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Transforming Teachers into Designers
Harold McWilliams

“I think the main influence of this institute has been the turnaround of my thinking, planning and executing of curriculum. I will probably never teach the same way again.”
- Eighth-grade teacher in Earth Science by Design

Across the country, teachers are struggling to meet new demands for accountability that focus on standardized testing, while still leading their students to a deeper understanding of core scientific ideas and the nature of science. Observations of science classrooms continue to document the poor quality of most lessons. And studies of textbooks reveal an overwhelming number of topics in the curriculum, leading to the charge that the U.S. science curriculum is “a mile wide and an inch deep.” Part of the solution to these shortfalls may lie with a new professional development program called Earth Science by Design (ESBD).

The Earth Science by Design Summer Institute marks the beginning of the year-long professional development program in which teachers create and teach a curriculum unit. Image courtesty Zoe Keller/TERC.

ESBD promotes creating stronger, more professional earth science teachers, fully versed in the core ideas of their discipline and skilled in the curriculum design techniques that the best developers have used for years. Based on the “Understanding by Design” approach developed by Grant Wiggins and Jay McTighe in 1998, the program, funded by the National Science Foundation and created by TERC (a nonprofit education association) and the American Geological Institute (which publishes Geotimes), is turning middle school earth science teachers into “educational designers.”

The year-long program begins with an intensive two-week summer institute in which each teacher creates an earth science unit to teach during the following school year. During the institute, teachers practice a three-stage approach to designing an effective curriculum unit. The program continues during the school year with e-mail-based mentoring and two face-to-face teacher conferences at which teachers share their implementation strategies and experiences.

Stage 1 of the unit design process poses a new challenge to teachers: to identify the “big ideas” in advance of the lesson. Surprisingly, most teachers report that identifying the big ideas during the planning stage of a unit is a new practice. The typical approach to planning a unit of study is to assemble activities that are more or less related to the topic and that the students will find interesting to do. In contrast, the ESBD approach is rigorous — forcing teachers to think about the key questions that lie at the heart of the earth science domain that is the focus of the unit.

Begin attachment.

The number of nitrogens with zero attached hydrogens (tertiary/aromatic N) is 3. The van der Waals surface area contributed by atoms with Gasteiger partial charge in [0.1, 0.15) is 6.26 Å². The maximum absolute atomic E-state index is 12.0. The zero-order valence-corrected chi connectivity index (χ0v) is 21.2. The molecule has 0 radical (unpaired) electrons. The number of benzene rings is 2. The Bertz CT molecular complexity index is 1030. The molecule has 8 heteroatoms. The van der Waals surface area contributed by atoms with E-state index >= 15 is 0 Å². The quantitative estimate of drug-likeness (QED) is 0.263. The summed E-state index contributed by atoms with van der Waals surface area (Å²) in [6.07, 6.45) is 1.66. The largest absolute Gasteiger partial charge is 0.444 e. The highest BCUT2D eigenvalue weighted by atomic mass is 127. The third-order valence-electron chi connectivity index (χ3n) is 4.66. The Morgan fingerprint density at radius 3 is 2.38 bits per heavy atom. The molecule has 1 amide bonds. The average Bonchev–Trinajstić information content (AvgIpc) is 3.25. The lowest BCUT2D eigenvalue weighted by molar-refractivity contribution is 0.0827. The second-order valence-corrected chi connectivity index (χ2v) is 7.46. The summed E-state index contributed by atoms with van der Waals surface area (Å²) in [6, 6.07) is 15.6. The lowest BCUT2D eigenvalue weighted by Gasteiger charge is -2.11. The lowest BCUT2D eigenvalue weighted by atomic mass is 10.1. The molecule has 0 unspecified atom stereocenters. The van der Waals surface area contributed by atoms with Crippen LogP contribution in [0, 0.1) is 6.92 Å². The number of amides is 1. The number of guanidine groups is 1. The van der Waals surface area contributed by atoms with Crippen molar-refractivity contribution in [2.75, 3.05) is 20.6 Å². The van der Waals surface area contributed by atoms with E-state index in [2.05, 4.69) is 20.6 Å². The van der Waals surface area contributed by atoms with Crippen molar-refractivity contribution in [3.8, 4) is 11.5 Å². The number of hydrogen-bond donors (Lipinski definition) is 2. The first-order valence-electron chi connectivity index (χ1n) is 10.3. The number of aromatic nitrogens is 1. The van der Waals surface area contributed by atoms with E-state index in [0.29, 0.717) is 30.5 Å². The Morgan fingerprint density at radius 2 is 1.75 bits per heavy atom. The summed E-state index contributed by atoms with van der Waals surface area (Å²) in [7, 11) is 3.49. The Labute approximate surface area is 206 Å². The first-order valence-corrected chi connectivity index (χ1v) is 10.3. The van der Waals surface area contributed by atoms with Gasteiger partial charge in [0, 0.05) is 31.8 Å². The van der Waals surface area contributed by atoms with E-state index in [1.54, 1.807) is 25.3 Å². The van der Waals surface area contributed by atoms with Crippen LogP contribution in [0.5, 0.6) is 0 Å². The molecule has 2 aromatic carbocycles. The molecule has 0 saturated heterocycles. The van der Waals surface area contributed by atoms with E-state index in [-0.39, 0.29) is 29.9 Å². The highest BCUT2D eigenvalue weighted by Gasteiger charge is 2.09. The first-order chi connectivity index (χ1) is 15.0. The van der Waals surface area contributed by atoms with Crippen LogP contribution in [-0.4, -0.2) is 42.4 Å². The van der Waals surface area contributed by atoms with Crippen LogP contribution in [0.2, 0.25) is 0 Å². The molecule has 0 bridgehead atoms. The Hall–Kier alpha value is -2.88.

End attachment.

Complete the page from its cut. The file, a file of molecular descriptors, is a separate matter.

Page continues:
One teacher wrote in a program evaluation: “Developing my essential questions pushed me to think more deeply about the content. I found myself researching online and finding images to decide what basic facts needed to be covered — almost all of them new knowledge to me. I moved beyond vocabulary and basic facts to really applying the ideas and making connections that I had never thought of before.”

In Stage 2, teachers create a suite of assessment activities designed to reveal whether students have achieved understanding. In our experience, teachers find putting assessment before the design of activities to be counterintuitive. They report that they seldom think about assessment until well into the unit of study. The point of designing the assessment early is to have a clear idea of where the lesson is going and ways to measure its success. It is not enough simply to march through a selection of activities and then hope for the best.

In Stage 3, teachers select learning activities to help students understand the big ideas and address the essential questions. However, having gone through Stages 1 and 2, the selection of activities is more focused and deliberate. To assist teachers in their Stage 3 work, the program collected a set of teaching resources on the ESBD Web site organized according to an earth systems approach. At the end of the program, the units are reviewed, and the best become part of a growing online library of teacher-designed units.

During the two pilot years of the program, ESBD has had remarkable success with both novice and experienced teachers whose geoscience content knowledge ranges from minimal to substantial. Teachers have said that ESBD represents a new way of doing business for them, a watershed experience in their development as teachers. The program’s success is likely due to the fact that teachers are learning, in most cases for the first time, how actually to design effective units and lessons. Many of these teachers are now adopting a more integrative, systems approach to their earth science teaching and all are making more effective use of scientific visualizations.

The ESBD package of professional development material is currently being field-tested by staff developers in eight locations around the country. The final package of materials will be available to educators in the spring of 2005.

McWilliams is principal investigator of Earth Science by Design (ESBD) at TERC in Cambridge, Mass. For more information on the ESBD program, see Web link below, or e-mail

Earth Science by Design

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